Along Bendigo’s Pall Mall promenade is another Vahland redesign – the opulent Shamrock Hotel. Fashioned in the elaborate ‘boom style’, the hotel features detailed stucco mouldings, and a double storey wrap-around verandah decorated with filigreed iron lace-work. Since its establishment in the late 1880s, the Shamrock Hotel has hosted dignitaries and celebrities including Britain’s Prince George (later King George V), as well as Aussie operatic soprano Dame Nellie Melba, who once famously requested that the chimes from the clock tower of the nearby former post office (now Bendigo Visitor Centre) be silenced in order for her to snooze!
Around every corner of the city lies one architectural treasure after another; to delve deeper into Bendigo’s glorious built heritage, visitors can sign up for walking tours at the Bendigo Visitor Centre, or download the Beautiful Buildings Walk, a self-guided walking map from www.bendigotourism.com
FOSSICKING FOR FOOD GOLD
After the quick history lesson during our drive, Mackenzie signed me up for The Bendigo Food Fossicking Tour (www.foodfossickers.com.au), a walking tour of artisan food stores, cafés and restaurants in the city centre. With a tight schedule, and less than 36 hours to sample the city’s offerings, Mackenzie wisely decided that this was the ideal route to learn more about Bendigo’s close-knit community, and their love for exquisite eats.
“The city is slowly being revitalised. Young people who left for Melbourne and other larger cities are now returning to invest in local bars and cafés.“With this renewed interest, people are keen to eat and live local, and fortunately for us, Bendigo and its surrounds are home to amazing produce,” she enthused.
We began our food tour in The Epicurean Delicatessen (www.epicureandeli.com.au), a family-owned deli operated by the Ciancio family. Hailing from Italy, the Ciancios were the first to introduce Mediterranean staples such as sun-dried tomatoes, salt cod and espresso to Bendigo.
Serving up a variety of home-cooked Italian dishes made from fresh, seasonal produce, The Epicurean Delicatessen is a great place for hearty meals and good coffee. Much to my surprise, I found a little doorway at the back of the deli that revealed a tiny Italian-inspired courtyard with potted olive trees. Here, I savoured a Calabrian specialty – zeppole – deep-fried dough balls coated in cinnamon sugar – along with thick, strong Italian coffee.
At the Good Loaf Bakery & Café (www.thegoodloaf.com.au), Bendigo’s former mayor and co-owner of the bakery Laurie Whelan showed me how to prepare the outlet’s signature sourdough bread. Each nutritious sourdough loaf starts from a master white bread leaven, and takes about three days to make, from proofing to production. The bakery, which is located in a heritage-listed service station, also serves other healthy bites including granola.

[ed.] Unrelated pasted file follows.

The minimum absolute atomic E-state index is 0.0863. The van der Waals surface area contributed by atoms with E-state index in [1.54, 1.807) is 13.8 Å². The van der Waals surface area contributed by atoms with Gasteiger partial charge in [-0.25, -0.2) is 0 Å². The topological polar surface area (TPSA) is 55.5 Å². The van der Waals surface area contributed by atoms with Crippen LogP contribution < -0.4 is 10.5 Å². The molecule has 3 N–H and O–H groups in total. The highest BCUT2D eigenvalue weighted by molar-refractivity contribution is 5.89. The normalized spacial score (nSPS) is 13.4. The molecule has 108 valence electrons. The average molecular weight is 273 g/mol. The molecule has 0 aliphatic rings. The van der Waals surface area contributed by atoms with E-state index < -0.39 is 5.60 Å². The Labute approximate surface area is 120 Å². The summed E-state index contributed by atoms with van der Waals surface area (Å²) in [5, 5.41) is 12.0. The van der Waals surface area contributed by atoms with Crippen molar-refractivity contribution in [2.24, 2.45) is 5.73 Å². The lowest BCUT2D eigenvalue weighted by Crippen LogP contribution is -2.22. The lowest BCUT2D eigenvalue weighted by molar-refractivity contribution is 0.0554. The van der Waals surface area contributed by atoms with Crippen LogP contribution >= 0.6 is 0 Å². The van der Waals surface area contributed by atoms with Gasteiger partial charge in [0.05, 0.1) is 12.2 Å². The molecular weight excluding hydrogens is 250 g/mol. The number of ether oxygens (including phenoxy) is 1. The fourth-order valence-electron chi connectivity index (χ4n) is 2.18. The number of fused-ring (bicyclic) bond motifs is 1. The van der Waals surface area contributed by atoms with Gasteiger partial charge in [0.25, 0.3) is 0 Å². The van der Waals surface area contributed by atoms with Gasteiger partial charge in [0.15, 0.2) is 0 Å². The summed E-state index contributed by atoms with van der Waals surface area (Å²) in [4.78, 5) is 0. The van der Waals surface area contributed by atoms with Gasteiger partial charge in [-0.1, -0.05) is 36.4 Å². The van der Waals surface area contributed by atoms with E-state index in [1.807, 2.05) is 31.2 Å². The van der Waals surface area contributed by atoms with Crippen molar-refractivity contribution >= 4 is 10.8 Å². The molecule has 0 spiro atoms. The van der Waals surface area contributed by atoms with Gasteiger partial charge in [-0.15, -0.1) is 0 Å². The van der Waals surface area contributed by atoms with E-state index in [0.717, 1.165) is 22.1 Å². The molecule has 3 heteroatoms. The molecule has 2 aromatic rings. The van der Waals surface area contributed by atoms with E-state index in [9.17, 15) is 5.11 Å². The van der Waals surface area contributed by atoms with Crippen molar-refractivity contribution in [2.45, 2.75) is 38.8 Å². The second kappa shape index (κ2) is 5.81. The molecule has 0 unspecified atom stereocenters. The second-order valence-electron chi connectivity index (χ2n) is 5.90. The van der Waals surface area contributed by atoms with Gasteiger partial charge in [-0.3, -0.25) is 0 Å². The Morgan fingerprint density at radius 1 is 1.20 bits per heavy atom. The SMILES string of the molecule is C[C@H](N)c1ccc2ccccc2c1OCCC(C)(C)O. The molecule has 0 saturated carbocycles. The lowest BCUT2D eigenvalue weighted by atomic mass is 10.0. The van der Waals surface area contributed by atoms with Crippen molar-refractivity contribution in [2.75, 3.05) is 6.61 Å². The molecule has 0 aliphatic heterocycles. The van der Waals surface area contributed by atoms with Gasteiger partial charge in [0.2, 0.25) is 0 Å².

Next on the tour was Indulge Fine Belgian Chocolates, a chocolaterie run by Hayley Tibbett whose handcrafted sweets are every chocolate-lovers’ fantasy! When I visited, Tibbett was adding the final flourishes to Marilyn Monroe’s lips – yes, you heard that right! The ‘chocolate lips’ – white chocolate with a raspberry ganache filling – were set in lip-shaped moulds, and were being specially made to celebrate the opening of an exhibition dedicated to the blonde bombshell. From Bendigo shiraz to Castlemaine rock (rock candy from a neighbouring city), Tibbett often relies on local ingredients to flavour her confections.
Our morning romp culminated with lunch at Masons of Bendigo (www.masonsofbendigo.com.au), an award-winning restaurant located in a historic glassmakers’ building. Run by Nick Anthony – whose 20-year culinary career spans cheffing stints in Melbourne, London and Singapore – and wife Sonia, this sleek eatery showcases the bounty of central Victoria.
The menu at Masons focuses on sharing plates, which enables diners to taste the seasonal offerings from local producers. I sampled McIvor Farm Berkshire pork belly skewers, Asian-style barbecued pork basted with a divine caramel sauce, and pan-fried ricotta gnocchi, with whipped cheddar and smoked tomato vinaigrette, among other inspired entrées.
The Anthonys’ appreciation for paddock to plate eating reflected a commitment to the integrity of ingredients and sustainability, twin passions shared by many of Bendigo’s food purveyors.
After my epic epicurean adventure, I strolled along View Street, Bendigo’s thriving arts precinct, in search of a memento to remind me of my weekend, when I spied Marilyn Monroe, white dress billowing up around her, and a cheeky glint in her eye!
But this was neither a blonde-wigged impersonator nor a mirage; it was Forever Marilyn, an eight-metre tall sculpture of the movie star by US artist Seward Johnson. Inspired by the 1955 film The Seven Year Itch, the larger-than-life display depicts an unforgettable scene from the movie, where, while standing over a subway grate, Monroe’s dress billows up around her.